Cambodian Sex Workers Protest at XV IAC Session, Say Gilead Sciences' Viread Clinical Trials Unethical
July 15, 2004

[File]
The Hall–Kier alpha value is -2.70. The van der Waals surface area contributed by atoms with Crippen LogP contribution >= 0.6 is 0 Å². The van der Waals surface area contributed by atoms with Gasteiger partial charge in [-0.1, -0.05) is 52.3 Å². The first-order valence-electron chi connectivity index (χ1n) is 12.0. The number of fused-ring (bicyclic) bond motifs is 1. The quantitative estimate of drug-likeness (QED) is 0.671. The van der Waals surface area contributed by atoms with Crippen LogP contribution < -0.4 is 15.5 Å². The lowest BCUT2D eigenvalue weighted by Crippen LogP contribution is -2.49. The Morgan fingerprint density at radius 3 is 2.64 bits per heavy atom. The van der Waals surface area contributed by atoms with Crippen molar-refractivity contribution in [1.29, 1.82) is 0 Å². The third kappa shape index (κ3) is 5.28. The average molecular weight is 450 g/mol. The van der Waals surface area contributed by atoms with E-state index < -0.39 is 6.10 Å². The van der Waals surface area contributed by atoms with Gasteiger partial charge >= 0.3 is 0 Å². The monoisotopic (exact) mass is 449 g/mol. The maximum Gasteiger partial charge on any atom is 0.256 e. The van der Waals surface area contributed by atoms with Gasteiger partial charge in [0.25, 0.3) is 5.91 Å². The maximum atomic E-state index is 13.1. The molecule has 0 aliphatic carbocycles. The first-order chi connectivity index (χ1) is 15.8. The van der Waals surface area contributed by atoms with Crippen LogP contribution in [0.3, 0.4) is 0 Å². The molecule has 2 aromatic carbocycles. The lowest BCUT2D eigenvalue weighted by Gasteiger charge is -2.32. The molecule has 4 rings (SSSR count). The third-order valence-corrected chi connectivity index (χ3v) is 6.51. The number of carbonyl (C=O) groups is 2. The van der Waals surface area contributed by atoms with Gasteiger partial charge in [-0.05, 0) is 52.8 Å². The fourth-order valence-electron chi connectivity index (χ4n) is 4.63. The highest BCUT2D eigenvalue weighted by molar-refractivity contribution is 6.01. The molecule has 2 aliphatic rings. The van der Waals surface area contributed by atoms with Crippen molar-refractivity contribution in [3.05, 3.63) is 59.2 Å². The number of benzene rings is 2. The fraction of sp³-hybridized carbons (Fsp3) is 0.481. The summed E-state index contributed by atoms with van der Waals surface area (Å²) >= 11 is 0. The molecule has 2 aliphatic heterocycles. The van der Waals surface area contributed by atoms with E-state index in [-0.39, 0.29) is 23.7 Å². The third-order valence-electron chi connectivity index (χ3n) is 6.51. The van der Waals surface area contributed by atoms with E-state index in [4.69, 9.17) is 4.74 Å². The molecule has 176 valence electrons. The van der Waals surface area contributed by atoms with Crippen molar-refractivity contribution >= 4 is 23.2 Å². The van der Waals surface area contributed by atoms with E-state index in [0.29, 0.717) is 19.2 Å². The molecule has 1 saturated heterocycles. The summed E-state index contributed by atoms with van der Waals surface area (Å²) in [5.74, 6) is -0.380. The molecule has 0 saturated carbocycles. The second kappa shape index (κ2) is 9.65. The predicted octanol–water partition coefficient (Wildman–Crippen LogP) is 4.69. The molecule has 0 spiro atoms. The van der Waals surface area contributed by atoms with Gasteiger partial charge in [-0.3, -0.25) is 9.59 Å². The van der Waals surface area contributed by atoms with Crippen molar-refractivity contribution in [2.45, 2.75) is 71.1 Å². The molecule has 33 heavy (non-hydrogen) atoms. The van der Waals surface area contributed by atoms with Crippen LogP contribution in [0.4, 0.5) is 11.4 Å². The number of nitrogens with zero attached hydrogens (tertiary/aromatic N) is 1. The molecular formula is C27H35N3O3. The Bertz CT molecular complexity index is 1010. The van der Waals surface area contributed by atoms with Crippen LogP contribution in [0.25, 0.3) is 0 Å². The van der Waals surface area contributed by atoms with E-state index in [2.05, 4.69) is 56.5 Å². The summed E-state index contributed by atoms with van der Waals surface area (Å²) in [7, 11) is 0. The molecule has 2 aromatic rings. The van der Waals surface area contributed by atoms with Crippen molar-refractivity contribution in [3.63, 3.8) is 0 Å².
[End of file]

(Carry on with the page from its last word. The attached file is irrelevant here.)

A group of about 30 Cambodian commercial sex workers on Tuesday interrupted a session at the XV International AIDS Conference on antiretroviral drugs to protest a planned clinical trial using Gilead Sciences' Viread, the San Francisco Chronicle reports. About 30 demonstrators took over the stage for 15 minutes during the Gilead-sponsored session, shouting that the company "uses sex workers for free." Gilead is planning to evaluate whether Viread -- which is known generically as tenofovir and is FDA-approved for use as a treatment for HIV infection -- is effective at reducing the risk of HIV infection. The sex workers demanded that Gilead stop the trial or provide lifetime health care for any study participants who become HIV-positive, according to the Chronicle. Dr. James Rooney, Gilead vice president for clinical affairs, said that the study, which involves the use of a placebo, meets the strict ethical guidelines applied to all vaccine trials, the Chronicle reports. For example, all of the women participating in the trial will be counseled about and supplied with condoms. However, critics of the study said that such counseling is only cursory. The sex workers said that in order for the study to be useful, some of the participants will have to become HIV-positive, making them "pawns in a corporate drug development scheme," according to the Chronicle (Russell, San Francisco Chronicle, 7/14).
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